Since we did so well on our first move, we were able to make the second move with a smaller group of investors.  

Our second move involved a property that would require a $175,000down payment. Consequently, we needed only half of the original group to reinvest in the second property since each of the original investors now had $35,465 instead of the original $6,000. So, with a group of five members we made our second move.

Using our Research Report, Market Cycles, we discovered that Boston, Massachusetts, had the profit potential we were looking for.

As with the Phoenix area, market conditions indicated that seller financing was available in Boston. There were many different types of financing packages to choose from, but our cost analysis pointed us to seller financing. In fact, seller financing is usually the most economical method to use.

The availability or lack of seller financing also gives additional clues as to current market conditions. While seller financing indicates a “soft” real estate market where buyers can make good deals, the lack of seller financing indicates a “hot” market. Since a hot market is one that favors the seller, it usually means that the seller can maximize profits.  A hot market is a good time to sell real estate, but not a good time to buy.

Our second apartment building was purchased for $1,750,000. Our group had five investors, each contributing $35,000. The $175,000 pool was then used as a 10 per-cent down payment on the property.  

The total number of units in the complex was based on the total square footage and the unit mix to yield 44 units. The most desirable unit mix for this area was three to one.  

The first trust deed was 70 percent of the purchase price. Seller financing amounted to 20 percent; therefore, only a 10 percent down payment was required.

Operating income and expenses per square foot were compared to those published by both local real estate associations and IREM. Local property management firms were consulted to evaluate operating conditions, assist in the estimates, and verify ratios.  

Gross annual rental income was derived by multiplying the average rental rate of $8.01 per square foot times the total square footage of 32,258 square feet, for a total of $258,387. Per IREM’s reports, projected annual expenses of 35 percent of gross income were broken down as follows:

 Sales conditions in Boston were very good. The recent drop in the vacancy rate drew many sellers back into the Boston market. It was definitely the right time to sell.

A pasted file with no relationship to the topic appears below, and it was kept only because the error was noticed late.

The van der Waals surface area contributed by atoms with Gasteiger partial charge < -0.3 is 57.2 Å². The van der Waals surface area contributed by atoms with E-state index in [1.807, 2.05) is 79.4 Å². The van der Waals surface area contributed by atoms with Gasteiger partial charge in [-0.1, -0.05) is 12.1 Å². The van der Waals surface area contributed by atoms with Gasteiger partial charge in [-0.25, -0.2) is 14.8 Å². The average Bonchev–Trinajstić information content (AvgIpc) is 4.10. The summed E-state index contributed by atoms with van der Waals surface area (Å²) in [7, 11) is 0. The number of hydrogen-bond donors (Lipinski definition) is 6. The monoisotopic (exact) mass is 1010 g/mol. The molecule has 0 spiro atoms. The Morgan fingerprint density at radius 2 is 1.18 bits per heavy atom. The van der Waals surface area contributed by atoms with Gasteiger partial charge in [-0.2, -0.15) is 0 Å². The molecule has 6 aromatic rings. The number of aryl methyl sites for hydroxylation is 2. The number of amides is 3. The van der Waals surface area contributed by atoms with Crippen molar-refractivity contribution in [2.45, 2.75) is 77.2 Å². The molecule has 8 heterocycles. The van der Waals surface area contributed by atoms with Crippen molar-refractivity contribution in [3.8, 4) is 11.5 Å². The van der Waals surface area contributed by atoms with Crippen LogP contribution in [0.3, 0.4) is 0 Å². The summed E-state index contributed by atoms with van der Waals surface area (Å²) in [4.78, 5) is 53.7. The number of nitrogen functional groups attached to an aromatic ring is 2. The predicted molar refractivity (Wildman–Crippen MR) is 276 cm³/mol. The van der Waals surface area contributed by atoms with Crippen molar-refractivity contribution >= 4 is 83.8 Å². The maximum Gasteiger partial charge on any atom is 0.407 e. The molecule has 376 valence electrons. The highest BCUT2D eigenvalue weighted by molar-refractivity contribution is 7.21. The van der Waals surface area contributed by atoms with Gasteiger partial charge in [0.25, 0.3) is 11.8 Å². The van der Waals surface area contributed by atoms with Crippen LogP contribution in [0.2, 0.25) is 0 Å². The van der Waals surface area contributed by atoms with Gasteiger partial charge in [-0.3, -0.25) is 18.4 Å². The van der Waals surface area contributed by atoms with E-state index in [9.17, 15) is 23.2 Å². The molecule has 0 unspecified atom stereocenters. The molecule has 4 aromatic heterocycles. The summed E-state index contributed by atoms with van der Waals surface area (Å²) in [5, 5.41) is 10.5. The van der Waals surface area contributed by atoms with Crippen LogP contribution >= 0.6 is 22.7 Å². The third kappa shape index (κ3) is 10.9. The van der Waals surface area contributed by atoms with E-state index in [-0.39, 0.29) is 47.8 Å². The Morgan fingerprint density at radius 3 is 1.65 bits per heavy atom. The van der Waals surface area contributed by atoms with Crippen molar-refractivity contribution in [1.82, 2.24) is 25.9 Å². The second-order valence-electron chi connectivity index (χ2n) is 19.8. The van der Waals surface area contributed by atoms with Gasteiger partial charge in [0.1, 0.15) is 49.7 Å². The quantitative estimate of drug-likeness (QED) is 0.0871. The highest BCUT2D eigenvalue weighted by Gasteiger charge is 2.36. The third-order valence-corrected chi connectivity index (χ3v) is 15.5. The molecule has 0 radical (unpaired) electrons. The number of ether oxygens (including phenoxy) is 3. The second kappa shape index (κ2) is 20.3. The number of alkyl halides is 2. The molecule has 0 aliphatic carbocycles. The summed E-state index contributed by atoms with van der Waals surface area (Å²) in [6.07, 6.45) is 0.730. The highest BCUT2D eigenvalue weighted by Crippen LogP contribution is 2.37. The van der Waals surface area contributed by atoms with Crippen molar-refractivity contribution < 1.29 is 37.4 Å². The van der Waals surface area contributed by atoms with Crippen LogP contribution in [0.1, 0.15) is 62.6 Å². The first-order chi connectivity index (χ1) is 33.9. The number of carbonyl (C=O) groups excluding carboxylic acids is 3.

A selling price of $2,325,000 was calculated by multiplying the total square footage of the property (32,258) by the selling price per square foot of $72.13, as listed in the National Real Estate Index for Boston. Total cash flow from the operations of the property combined with the equity from the sale yielded a total of $740,574 as of December 31, 1987.Since there were now only five investors in our pool, each investor netted $148,115 for each $35,000 invested. This represents a return of over323 percent, or approximately 162 percent per year.

At the end of the second move, some people might be tempted to stop here, count their winnings, and leave the real estate game. For those of you, who wish to make the last move and gain real financial independence, please follow along next month for part 6.

ABOUT THE AUTHOR: Eugene E. Vollucci, is a real estate advisor and Director of The
Center for Real Estate Studies, a real estate research organization in Torrance, California and co-author of "How to Buy and Sell Apartment Buildings" Second Edition (John Wiley & Sons, 2004).  To obtain more information about Center for Real Estate Studies, please visit our web-site at

Saturday, March 23, 2019

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The Cal State Companies:  Center for Real Estate Studies ¨ Cal State Properties ¨ Cal State Investment LTD Partnership
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Is Real Estate Worth the Investment?

            LOS ANGELES, CA. Years ago, I discovered that real estate was the best investment to control risk and create wealth. The Real Estate Digest reports that seven out of ten millionaires made their money in real estate, and Forbes magazine states that there is a three times greater chance of becoming wealthy through real estate than with any other type of investment.